Here are some highlights of news items you might have missed today …
When word hit the streets that taxi- and limousine-calling app firm Uber had been valued at more than $17 billion, it sent shockwaves through the investment community, with many people complaining that it was nearly as much as Hertz and Avis combined. This is a company that basically exists as an app on your smart phone with very few actual assets, after all. But now some people are saying that it’s actually cheap, given the market that it is entering. That’s the view point of Andrew Ross Sorkin in the New York Times DealBook column.
“At a time when the word Internet is increasingly followed by the word “bubble,” it may be heresy to suggest that a darling of Silicon Valley could be properly valued, much less undervalued. But in the case of Uber, it may be true,” he writes.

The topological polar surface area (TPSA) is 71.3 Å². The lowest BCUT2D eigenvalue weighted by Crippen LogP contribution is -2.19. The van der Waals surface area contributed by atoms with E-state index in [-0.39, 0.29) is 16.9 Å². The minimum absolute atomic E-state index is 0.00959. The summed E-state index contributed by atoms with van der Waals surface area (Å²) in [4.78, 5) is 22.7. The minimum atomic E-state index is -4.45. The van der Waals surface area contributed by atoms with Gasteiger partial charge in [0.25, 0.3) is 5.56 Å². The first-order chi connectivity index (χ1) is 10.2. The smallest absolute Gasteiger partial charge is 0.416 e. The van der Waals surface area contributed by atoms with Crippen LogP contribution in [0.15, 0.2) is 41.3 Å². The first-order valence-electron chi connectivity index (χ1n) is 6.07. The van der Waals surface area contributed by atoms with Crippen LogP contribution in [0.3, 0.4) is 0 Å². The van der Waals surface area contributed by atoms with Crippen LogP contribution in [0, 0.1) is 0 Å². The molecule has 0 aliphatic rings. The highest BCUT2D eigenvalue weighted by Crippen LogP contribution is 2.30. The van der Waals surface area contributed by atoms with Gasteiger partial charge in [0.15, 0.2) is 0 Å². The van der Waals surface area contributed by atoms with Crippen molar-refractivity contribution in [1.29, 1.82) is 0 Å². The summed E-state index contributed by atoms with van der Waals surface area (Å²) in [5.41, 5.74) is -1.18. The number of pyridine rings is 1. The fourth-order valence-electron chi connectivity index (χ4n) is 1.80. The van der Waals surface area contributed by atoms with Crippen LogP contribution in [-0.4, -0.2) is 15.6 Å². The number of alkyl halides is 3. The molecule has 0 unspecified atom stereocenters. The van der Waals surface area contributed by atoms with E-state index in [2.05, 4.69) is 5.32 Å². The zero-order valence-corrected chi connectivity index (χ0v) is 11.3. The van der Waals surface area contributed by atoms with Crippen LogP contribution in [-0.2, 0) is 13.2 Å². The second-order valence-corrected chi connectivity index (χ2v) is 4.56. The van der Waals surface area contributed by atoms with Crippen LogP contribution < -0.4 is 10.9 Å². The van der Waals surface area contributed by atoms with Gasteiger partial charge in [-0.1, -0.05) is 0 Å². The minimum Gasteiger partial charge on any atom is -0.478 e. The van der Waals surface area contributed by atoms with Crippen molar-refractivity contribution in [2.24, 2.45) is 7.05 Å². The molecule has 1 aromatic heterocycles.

“Think about the basic math. There are a lot of numbers floating around about the global revenue for taxis, but here are the basics: In the United States, the taxi business generates $11 billion annually, according to IBISWorld,” he adds.
Sorkin points out that Uber is even changing the way people get around in the cities that it operates in. People who never took taxis before are hopping on board in increasing numbers.
“In cities where Uber is operating, the business is clearly tapping new customers — people who didn’t take taxis or limousines before, or at least not nearly as frequently. The ease of pressing a button on your mobile phone and having a car magically appear can quickly become addictive,” he writes.
We’ve all been through this before — trying to judge the value of a tech-related startup. Some have continued to soar, bringing millions to investors. Others have gone bust and have been forgotten as quickly as they exploded on to the market. We have no recommendation on this one — just a tip: Tighten your seatbelt for a certain wild trip.
Luxury on the Road